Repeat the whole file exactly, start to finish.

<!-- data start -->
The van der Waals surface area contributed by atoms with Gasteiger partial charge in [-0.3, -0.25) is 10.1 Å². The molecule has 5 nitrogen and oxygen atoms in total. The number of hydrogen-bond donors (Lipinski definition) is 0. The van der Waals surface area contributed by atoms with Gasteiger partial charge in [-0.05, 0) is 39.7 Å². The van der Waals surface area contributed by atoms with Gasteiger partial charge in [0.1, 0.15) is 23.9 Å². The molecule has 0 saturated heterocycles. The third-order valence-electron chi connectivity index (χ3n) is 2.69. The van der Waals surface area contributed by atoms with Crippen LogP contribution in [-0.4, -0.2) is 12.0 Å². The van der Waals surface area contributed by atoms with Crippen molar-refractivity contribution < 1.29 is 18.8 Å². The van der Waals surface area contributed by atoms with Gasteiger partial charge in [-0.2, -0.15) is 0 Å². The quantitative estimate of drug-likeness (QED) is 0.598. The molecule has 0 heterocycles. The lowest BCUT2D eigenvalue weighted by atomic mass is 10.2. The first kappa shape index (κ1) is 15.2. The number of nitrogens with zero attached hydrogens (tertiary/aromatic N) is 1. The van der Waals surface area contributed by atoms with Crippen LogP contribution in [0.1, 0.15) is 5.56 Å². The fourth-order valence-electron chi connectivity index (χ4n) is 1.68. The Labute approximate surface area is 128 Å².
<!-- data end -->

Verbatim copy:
The van der Waals surface area contributed by atoms with Gasteiger partial charge in [-0.3, -0.25) is 10.1 Å². The molecule has 5 nitrogen and oxygen atoms in total. The number of hydrogen-bond donors (Lipinski definition) is 0. The van der Waals surface area contributed by atoms with Gasteiger partial charge in [-0.05, 0) is 39.7 Å². The van der Waals surface area contributed by atoms with Gasteiger partial charge in [0.1, 0.15) is 23.9 Å². The molecule has 0 saturated heterocycles. The third-order valence-electron chi connectivity index (χ3n) is 2.69. The van der Waals surface area contributed by atoms with Crippen LogP contribution in [-0.4, -0.2) is 12.0 Å². The van der Waals surface area contributed by atoms with Crippen molar-refractivity contribution < 1.29 is 18.8 Å². The van der Waals surface area contributed by atoms with Gasteiger partial charge in [-0.2, -0.15) is 0 Å². The quantitative estimate of drug-likeness (QED) is 0.598. The molecule has 0 heterocycles. The lowest BCUT2D eigenvalue weighted by atomic mass is 10.2. The first kappa shape index (κ1) is 15.2. The number of nitrogens with zero attached hydrogens (tertiary/aromatic N) is 1. The van der Waals surface area contributed by atoms with Crippen LogP contribution in [0.1, 0.15) is 5.56 Å². The fourth-order valence-electron chi connectivity index (χ4n) is 1.68. The Labute approximate surface area is 128 Å².